MADRID (Reuters) - Spain’s sickly economy faces a “crisis of huge proportions”, a minister said on Friday, as unemployment hit its highest level in two decades and Standard and Poor’s weighed in with a two-notch downgrade of the government’s debt.
Spain’s unemployment rate shot up to 24 percent in the first quarter, the highest level since the early 1990s and one of the worst jobless figures in the world. Retail sales slumped for the twenty-first consecutive month.
“The figures are terrible for everyone and terrible for the government ... Spain is in a crisis of huge proportions,” Foreign Minister Jose Manuel Garcia-Margallo said in a radio interview.
Standard and Poor’s cited risks of an increase in bad loans at Spanish banks and called on Europe to take action to encourage growth.
Bank shares dropped 3.38 percent and Spain’s country risk, as measured by the spread on yields between Spanish and German benchmark government bonds, spiked by 10 basis points to 434 basis points.
Spain has slipped into its second recession in three years putting it back in the centre of the euro zone debt crisis storm.
The government has already rescued a number of banks that were too exposed to a decade-long construction boom that crashed in 2008, and investors fear vulnerable lenders will be hit by another wave of loan defaults due to the slowing economy.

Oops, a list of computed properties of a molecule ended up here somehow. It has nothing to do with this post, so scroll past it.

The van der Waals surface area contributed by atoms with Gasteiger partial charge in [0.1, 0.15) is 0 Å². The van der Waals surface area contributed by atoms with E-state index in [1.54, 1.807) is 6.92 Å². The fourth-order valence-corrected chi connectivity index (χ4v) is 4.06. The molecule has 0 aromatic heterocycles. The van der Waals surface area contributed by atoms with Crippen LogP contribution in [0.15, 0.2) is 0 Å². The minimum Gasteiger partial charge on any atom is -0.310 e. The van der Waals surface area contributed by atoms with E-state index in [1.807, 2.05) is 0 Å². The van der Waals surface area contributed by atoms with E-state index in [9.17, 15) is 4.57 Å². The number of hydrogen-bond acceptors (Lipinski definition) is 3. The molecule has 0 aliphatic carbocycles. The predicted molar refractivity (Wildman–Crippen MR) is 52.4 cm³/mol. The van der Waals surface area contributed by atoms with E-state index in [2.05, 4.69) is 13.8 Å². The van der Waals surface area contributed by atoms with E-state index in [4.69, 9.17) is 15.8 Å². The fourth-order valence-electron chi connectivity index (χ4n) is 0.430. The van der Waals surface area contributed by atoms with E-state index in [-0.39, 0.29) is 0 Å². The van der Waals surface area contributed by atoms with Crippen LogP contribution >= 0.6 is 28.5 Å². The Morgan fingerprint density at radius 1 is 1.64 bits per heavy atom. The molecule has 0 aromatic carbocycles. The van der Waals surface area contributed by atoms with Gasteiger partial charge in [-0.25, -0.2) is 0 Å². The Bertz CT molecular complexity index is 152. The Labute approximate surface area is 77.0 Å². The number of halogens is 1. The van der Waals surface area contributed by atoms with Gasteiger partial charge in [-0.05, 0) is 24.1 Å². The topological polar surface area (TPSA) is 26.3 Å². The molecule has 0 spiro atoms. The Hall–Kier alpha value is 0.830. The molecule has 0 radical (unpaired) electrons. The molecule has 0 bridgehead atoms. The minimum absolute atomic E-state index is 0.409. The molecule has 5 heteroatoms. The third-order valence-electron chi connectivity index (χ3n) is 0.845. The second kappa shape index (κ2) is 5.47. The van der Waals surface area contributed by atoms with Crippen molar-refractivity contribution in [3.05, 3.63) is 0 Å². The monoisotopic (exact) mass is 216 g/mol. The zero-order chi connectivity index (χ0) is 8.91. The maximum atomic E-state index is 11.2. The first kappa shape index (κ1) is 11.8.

With the economy shrinking, Spain has little hope of meeting tough public deficit targets this year even as the government makes tough cuts.
Conservative Prime Minister Mariano Rajoy, in office since December, has passed an austerity budget and introduced new laws to try to make the economy more competitive.
On Thursday Rajoy said he was determined to stick to austerity measures even though they are aggravating the economic slump and calls for growth measures are on the increase around Europe.
The unemployment rate was up from 22.9 percent in the last quarter of 2011. Half of Spain’s youth is out of work, and figures are unlikely to improve for some time as government spending cuts this year worth around 42 billion euros hold back any potential for growth.
The government expects labour reforms passed in the first quarter that make it cheaper for firms to hire and fire to produce results next year. Many firms have taken advantage of new rules to lay off more staff.
“It’s a very challenging situation. I don’t think that the banks are cornered yet, but the government must come out soon to say how they will address them,” said Gilles Moec, an economist with Deutsche Bank.
The downgrade put Spain’s credit rating at the same level as Italy. S&P now has Spain on a BBB+ rating, which means “adequate payment capacity” and is only a few notches above a junk rating. Fitch and Moody’s still rate Spain’s sovereign with a “strong payment capacity”.
S&P said it was likely the government would have to put more funds into banks and called on euro zone countries to better manage the sovereign debt crisis.
The government is considering whether to create a holding company for the banks’ toxic real estate assets as investors have not been convinced by three rounds of clean-ups and consolidations in the financial sector.
Additional reporting by Sonya Dowsett and Inmaculada Sanz; Writing by Fiona Ortiz; Editing by Giles Elgood